First of all, before I get to the point I really want to make, I would like to wish all you wonderful mothers out there a very happy Mother’s Day. You do a lot of hard work and deserve the recognition of more than one day a year, but hey, I guess you take what you can get.
I love my mom. She’s done so much for me and has always been there even for the things that are really silly. I don’t know how the women survived before telephones because I call my mom so often for the silliest reasons. “Mom, how do you tell if ___ has gone bad? Will it make me sick?” “Mom, if I add this ingredient, what will it do to the recipe?” “Mom, my ___ looks like ___. What did I do wrong?” Even three states away she can still get me through most recipes and talk me out of kitchen disasters. She’s just so funny and always excited to hear from me. “Hey, babe! How are ya?” I can always guarantee that greeting when I call. I love my mom. I really missed her today. I watched a lot of the ladies in my ward sitting with their visiting daughters and a few sons. I wished I could have sat by my mom during church. Instead, I just sat there getting the message, Hey, no one wants you. You’re single and no one wants you. Did we tell you you’re single, no one wants you and you don’t have any children? It was great.
I’m sure church on Mother’s Day is wonderful for mothers. I sat in the congregation trying not to cry as I watched the little primary children singing “Mother I love you” and every song dedicated to mothers that was written for the Primary Children’s Songbook- knowing that I probably won’t ever get to be one of the mothers listening in the congregation. All the beautiful mothers sat and watched their little angels as they sang their hearts out to them. Even the older ladies who didn’t have their children there were smiling and happy, probably thinking of the days when their own children were so sweet and innocent, maybe missing their hoards of grandchildren.
Twice in church today Sherry Dew’s talk, “Are We Not All Mothers” was mentioned. It’s a great talk. As I sat and listened to her give it, I could not argue with one point she made. Yes, we as women have been given a special gift of being able to care for and nurture others. In that way, I guess we can be mothers. But you know- I’m just not. I’m not a mom. There is a difference between being a caregiver and being a mom. True, part of being a mom is being a caregiver and a nurturer but you can be a caregiver and not a mother.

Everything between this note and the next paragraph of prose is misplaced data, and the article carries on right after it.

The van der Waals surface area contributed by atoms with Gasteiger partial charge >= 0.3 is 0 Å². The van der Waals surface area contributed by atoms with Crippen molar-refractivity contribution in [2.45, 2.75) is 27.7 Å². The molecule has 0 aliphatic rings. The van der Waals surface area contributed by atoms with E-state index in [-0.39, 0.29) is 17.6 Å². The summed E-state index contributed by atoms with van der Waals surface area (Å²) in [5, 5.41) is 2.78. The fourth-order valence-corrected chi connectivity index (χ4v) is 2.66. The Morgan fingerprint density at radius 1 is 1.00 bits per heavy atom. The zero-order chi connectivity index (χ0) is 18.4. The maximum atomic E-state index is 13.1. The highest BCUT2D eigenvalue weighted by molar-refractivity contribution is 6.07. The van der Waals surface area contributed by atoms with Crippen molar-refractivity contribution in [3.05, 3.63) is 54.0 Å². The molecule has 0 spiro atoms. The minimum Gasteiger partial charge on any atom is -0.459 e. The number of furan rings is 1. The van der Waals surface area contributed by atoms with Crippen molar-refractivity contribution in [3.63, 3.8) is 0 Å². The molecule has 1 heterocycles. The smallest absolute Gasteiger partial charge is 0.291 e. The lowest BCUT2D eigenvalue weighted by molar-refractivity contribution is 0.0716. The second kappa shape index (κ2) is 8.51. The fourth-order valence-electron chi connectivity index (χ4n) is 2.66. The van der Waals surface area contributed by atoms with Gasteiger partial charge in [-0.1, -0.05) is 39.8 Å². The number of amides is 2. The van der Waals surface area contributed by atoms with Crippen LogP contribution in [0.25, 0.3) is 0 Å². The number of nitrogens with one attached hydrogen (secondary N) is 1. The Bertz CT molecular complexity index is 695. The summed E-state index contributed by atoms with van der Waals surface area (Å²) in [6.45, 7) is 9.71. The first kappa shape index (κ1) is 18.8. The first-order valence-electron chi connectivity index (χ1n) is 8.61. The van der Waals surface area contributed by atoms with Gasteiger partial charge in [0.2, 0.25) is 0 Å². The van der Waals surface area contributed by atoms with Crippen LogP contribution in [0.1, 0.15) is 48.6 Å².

I am not a mother. I don’t have a sweet little face kissing me goodnight as I tuck it in saying, “Goodnight, Mommy, I love you.” I don’t. You can become a mom in so many ways. You can do it the old fashioned give birth way (granted, I know this doesn’t MAKE a mom. There are a lot of people who have given birth who don’t constitute as “mom” so much as human incubator), you can adopt. I know lots of moms who have done that and have been able to bond with their children as if they were their own. And I think that is very admirable and kudos to those who do it. You can even marry into being a mom. I know people who have done that as well. Some succeed and some blow it which is totally sad. I myself had cause to contemplate the possibility of being a step mom at one time. I had never thought about it before. I had always figured I would do things the old fashioned way but… you know, maybe- just maybe I would end up being a step mom and I had to think about how I would handle that.
Anyway, in no way- according to these definitions, am I a mom. I’m all for honoring mothers. But wow, did I feel worthless today. It drove me absolutely crazy when people would tell me happy Mother’s Day. I just wanted to shout, I’M NOT A MOTHER! Then they would come back with, “didn’t you just listen to Sister Dew’s talk? We’re all mothers” Easy for you to say. You are a mother. Don’t try to tell a single person that has no prospects whatsoever and is probably never going to bear children that she is a mother. I can be a positive influence and a nurturer to all of God’s children. But I am not a mother. I don’t have anyone bringing me the marigold seed that they planted in a paper cup. I don’t have anyone clinging to my leg as I stand and talk too long after Relief Society. I don’t have anyone who cries as I leave them with their teacher at the nursery. And don’t call me a future mother because you just don’t know.
But to those of you who are true, legitimate mothers, Happy Mother’s Day!